At the end of the day, our main objective in corporate L&D is to help people not only grow but deliver improved performance that will affect the bottom line each year.

And in not understanding how to use marketing techniques to connect people with learning resources and opportunities, we create part of the problem in not enabling people to perform at their best to deliver results for the business.

The bigger picture – why is this all important?

In my opinion, if you want to deliver real results for your business, enable people to grow personally, professionally and build a great career, then L&D must recognise it needs to and must do more than just build learning solutions.

Our work doesn’t end when we’ve designed a solution to release to the world, this is only half of what we need to do to deliver real change. We need to be able to embed and sustain our products, tell people why they are great and measure the performance, the ROI of these.

I shared a tongue in cheek soundbite on this the other day, which you can view below – I stand by this as the way in which L&D is evolving.

The theme of evolving our skills as an industry, looking to the ones that have expired and the ones that are emerging, is something I’ve been exploring a lot recently.

This has not been the only thing on my mind in the world of L&D.

Identifying our own skills gaps and how we can evolve with the times is important, but just as important is how we promote our culture of learning and understanding just how much value we bring to the overall HR experience.

The movement of building continuous learning cultures has been on trend for sometime now, but is it the most effective way? The research across our industry and the evidence I see with my own work seems to suggest not.

What does look to be more effective, is building connected learning e.g. helping people find the right content and not just giving them more content.

I often use the Netflix analogy in that it’s a great platform with so much great content, but I struggle to know or make a decision on where to start. This feels familiar to me in L&D, we have lots of great content and to build a self serve mentality we are eager to just share everything with everyone so they can make their own decisions, but this doesn’t always feel effective.

It’s great that we have access to all this content, but where do we start? What’s relevant to me? You might have 30 resources on X, but what are the ones that will help me, can we help identify the top 5 a person would need to get what they want?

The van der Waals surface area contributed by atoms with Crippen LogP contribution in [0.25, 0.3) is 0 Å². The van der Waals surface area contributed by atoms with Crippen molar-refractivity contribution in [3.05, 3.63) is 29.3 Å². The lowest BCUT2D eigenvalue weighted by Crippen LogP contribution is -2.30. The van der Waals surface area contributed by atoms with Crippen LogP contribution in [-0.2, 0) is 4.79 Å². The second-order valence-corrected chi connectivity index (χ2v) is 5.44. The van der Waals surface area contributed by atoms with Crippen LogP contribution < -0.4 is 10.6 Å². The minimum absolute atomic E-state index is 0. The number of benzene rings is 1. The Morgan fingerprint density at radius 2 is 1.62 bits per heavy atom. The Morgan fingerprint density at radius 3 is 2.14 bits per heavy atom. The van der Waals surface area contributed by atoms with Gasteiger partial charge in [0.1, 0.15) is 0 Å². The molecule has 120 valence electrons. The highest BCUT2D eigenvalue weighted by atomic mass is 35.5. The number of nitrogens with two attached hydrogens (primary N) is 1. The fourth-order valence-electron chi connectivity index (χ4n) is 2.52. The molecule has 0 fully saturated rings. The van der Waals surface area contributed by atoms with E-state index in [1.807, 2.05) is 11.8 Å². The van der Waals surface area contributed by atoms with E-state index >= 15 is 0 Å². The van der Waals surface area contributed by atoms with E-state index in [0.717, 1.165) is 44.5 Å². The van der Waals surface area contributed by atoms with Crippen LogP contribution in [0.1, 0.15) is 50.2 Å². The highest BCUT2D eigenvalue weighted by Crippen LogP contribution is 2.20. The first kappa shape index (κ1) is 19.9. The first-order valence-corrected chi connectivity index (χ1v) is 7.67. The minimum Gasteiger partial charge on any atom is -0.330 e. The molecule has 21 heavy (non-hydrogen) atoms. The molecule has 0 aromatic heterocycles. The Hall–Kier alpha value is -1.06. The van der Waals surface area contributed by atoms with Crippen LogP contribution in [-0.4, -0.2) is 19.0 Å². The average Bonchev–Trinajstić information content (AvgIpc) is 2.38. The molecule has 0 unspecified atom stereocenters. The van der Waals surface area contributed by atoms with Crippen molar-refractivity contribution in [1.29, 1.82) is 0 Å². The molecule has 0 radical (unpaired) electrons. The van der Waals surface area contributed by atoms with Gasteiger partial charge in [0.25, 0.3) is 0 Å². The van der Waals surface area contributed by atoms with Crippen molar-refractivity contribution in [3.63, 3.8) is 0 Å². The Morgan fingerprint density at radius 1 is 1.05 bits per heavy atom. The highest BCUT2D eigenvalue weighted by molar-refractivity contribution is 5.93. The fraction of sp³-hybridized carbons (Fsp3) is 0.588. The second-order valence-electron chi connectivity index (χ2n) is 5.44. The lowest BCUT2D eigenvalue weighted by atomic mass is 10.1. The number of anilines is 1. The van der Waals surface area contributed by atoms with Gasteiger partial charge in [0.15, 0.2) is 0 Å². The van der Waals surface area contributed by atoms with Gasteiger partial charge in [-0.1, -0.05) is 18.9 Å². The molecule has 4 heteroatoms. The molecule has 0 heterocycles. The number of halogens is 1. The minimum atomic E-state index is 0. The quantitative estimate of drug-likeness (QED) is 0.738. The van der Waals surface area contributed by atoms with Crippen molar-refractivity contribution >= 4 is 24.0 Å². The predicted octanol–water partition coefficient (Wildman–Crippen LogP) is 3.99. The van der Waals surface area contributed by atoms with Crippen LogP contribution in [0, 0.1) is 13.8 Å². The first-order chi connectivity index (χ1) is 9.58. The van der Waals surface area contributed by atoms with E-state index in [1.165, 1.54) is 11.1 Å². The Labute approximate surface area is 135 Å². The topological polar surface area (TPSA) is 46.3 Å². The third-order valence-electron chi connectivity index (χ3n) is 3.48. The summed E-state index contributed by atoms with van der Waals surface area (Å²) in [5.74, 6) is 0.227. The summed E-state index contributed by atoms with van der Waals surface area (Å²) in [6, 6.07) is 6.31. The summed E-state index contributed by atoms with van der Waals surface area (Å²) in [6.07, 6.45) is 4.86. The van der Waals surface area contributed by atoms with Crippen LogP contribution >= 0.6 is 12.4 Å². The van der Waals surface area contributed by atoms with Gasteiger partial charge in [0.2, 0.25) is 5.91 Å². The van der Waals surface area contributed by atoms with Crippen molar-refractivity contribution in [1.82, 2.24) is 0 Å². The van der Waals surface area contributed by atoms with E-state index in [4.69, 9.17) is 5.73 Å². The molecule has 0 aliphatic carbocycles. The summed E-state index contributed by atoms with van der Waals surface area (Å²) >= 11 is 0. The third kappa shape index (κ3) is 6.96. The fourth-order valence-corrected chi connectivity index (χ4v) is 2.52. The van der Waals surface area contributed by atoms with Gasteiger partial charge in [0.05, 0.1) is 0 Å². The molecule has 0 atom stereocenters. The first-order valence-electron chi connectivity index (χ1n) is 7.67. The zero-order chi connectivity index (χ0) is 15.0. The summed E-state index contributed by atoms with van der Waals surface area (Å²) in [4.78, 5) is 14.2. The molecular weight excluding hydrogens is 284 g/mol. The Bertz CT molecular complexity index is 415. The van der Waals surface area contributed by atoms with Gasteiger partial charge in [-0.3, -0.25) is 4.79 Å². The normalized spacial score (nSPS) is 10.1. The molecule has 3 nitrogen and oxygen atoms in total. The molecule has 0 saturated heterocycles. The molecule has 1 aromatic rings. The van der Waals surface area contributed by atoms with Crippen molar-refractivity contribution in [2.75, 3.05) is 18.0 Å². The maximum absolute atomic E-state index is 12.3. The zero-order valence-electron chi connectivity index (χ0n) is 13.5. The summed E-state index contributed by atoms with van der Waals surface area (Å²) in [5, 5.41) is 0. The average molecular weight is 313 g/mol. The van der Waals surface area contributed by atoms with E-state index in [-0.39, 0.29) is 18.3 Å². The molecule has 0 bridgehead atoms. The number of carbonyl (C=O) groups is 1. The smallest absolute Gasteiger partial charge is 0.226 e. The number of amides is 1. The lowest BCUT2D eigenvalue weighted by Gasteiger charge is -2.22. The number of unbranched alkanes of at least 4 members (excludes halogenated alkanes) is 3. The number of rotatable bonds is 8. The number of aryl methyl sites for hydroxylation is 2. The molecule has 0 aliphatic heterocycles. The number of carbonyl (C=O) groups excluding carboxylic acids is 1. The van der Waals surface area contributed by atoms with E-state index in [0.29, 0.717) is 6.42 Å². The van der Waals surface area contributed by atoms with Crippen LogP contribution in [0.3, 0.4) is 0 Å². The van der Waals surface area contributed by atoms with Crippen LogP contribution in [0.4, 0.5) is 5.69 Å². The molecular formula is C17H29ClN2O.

So for me it’s looking at what can we do to make the experience more personalised of course, but also connected, looking more to how do we connect you with what you actually need as opposed to here’s everything we’ve got on X and figure it out yourself.

I’ve gone off the path here, yet it all links back to the principles of connecting people with learning, as when they are connected, you want to make sure the experience is slick enough for them to want to come back.

Realistically, people don’t care about our fancy learning architecture or ecosystems, they want a simple user experience and straightforward accessibility.

If you don’t have these things in place, then why should people come anyway? Why will they want to stay?

Much to ponder, but in summary look outside of L&D to find the potential solutions to help solve our problems. There is much to be gained from asking for help from other business areas such as marketing and technology, building relationships with experts in different subjects and bringing this expertise to your L&D programme.

So what’s it going to be….

Will you build it and hope people will come? Or will you come prepared? Will you acquire the skills to bring a marketing approach to your product launches to set yourself up for success and make the impact you so desire?

I’ll leave you with this:

“Knowing is not enough, we must apply. Willing is not enough, we must do” – Bruce Lee

Before you go…

If you like my writing and think “Hey, I’d like to hear more of what this guy has to say” then you’re in luck.

You can subscribe to my newsletter here.

Every week I share a dose of my own writing and interesting content that has caught my eye, it’s free, no spam, unsubscribe whenever you want.


You might also like

Free ideas on broadening your learning offer beyond the classroom.

How building a brand for learning can create connection and showcase the value of your L&D function.

Leave a Reply

Fill in your details below or click an icon to log in:

WordPress.com Logo

You are commenting using your WordPress.com account. Log Out /  Change )

Google photo

You are commenting using your Google account. Log Out /  Change )

Twitter picture

You are commenting using your Twitter account. Log Out /  Change )

Facebook photo

You are commenting using your Facebook account. Log Out /  Change )

Connecting to %s